Iran fights to recover stolen antiquities
Decorated glazed bricks almost 3,000 years old are on display at Iran's National Museum after a four-decade search disrupted by war and an international legal battle.
Lions and winged cows with human heads, horses and bulls with a goat's horn, kneeling men and women and other mythological figures decorate the work, created by the Mannaeans who lived in northwestern Iran in the first millennium B.C.
The 51 square bricks are painted with a glazed coating on a black, brown, light blue, yellow or white background.
Their discovery and repatriation "is a series of incredible adventures," Youssef Hassanzadeh, an archaeologist with the museum, told AFP.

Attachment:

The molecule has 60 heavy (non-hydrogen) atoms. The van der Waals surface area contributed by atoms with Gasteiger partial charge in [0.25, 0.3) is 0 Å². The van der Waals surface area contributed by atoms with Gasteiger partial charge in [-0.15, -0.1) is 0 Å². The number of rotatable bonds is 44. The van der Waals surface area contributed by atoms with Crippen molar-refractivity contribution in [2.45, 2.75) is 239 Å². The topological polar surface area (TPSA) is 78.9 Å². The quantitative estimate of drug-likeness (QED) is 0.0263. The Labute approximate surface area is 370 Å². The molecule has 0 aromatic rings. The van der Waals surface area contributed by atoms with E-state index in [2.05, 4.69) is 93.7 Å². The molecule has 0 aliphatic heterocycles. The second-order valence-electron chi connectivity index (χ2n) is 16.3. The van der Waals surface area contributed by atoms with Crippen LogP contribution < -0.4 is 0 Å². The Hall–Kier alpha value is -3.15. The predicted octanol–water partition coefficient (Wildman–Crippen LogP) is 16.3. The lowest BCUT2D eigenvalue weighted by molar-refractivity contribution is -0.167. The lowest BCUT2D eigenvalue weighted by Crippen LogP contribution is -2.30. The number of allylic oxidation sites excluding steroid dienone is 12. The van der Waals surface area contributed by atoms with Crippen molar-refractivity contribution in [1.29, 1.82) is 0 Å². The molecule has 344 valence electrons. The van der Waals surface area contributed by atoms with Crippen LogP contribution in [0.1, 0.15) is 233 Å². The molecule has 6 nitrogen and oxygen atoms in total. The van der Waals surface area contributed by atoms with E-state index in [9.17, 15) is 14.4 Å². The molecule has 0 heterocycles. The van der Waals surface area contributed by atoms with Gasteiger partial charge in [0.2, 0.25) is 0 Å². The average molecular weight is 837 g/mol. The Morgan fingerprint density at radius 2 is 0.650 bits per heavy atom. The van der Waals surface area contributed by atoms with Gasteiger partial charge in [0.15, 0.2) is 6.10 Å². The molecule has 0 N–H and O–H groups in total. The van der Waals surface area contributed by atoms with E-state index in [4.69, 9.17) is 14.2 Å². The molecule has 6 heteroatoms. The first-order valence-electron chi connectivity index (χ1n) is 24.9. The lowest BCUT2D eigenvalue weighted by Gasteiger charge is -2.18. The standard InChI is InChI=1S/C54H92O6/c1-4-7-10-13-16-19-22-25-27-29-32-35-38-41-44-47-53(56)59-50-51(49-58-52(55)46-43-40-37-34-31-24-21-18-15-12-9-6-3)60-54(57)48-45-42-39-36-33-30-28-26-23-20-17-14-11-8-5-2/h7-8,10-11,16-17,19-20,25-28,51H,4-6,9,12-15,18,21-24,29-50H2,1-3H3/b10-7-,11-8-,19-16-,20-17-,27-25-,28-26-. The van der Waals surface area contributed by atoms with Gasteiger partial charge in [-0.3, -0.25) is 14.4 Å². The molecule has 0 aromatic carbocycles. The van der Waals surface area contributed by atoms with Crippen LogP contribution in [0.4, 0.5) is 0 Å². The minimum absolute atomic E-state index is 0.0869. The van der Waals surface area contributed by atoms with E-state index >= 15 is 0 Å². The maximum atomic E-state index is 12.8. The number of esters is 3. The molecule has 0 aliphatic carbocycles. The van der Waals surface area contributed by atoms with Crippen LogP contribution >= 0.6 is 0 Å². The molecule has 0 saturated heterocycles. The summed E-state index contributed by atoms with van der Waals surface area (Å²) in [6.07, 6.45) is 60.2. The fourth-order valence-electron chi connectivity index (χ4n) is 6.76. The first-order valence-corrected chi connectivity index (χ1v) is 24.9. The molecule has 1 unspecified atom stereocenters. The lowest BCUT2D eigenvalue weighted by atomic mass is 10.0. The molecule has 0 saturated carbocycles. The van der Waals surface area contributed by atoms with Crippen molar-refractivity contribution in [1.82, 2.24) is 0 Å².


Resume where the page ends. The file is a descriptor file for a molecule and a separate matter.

It is also the latest example of Middle Eastern and African countries recovering stolen antiquities which have ended up in Western countries.
According to Hassanzadeh, the story began after the 1979 Islamic revolution when a farmer, Mirza Ali, discovered painted ceramic bricks while cultivating his field. They had been used to decorate a temple near his village in West Azerbaijan province.
"People were looting and selling glazed bricks, taking advantage of the absence of government control," said Hassanzadeh, who organised the exhibition at the museum, where visitors peer at the bricks through glass cabinets.
A few years later in 1985, during war with Iraq, Iranian authorities sent a group of archaeologists, protected by soldiers, to the village. They started to dig and seized some bricks but it was too late for the others.
Smugglers had already shipped some of them overseas, where a number entered private collections and museums, the archaeologist said.
The story took a new turn when the British Museum learned that an Iranian family had offered to sell a set...
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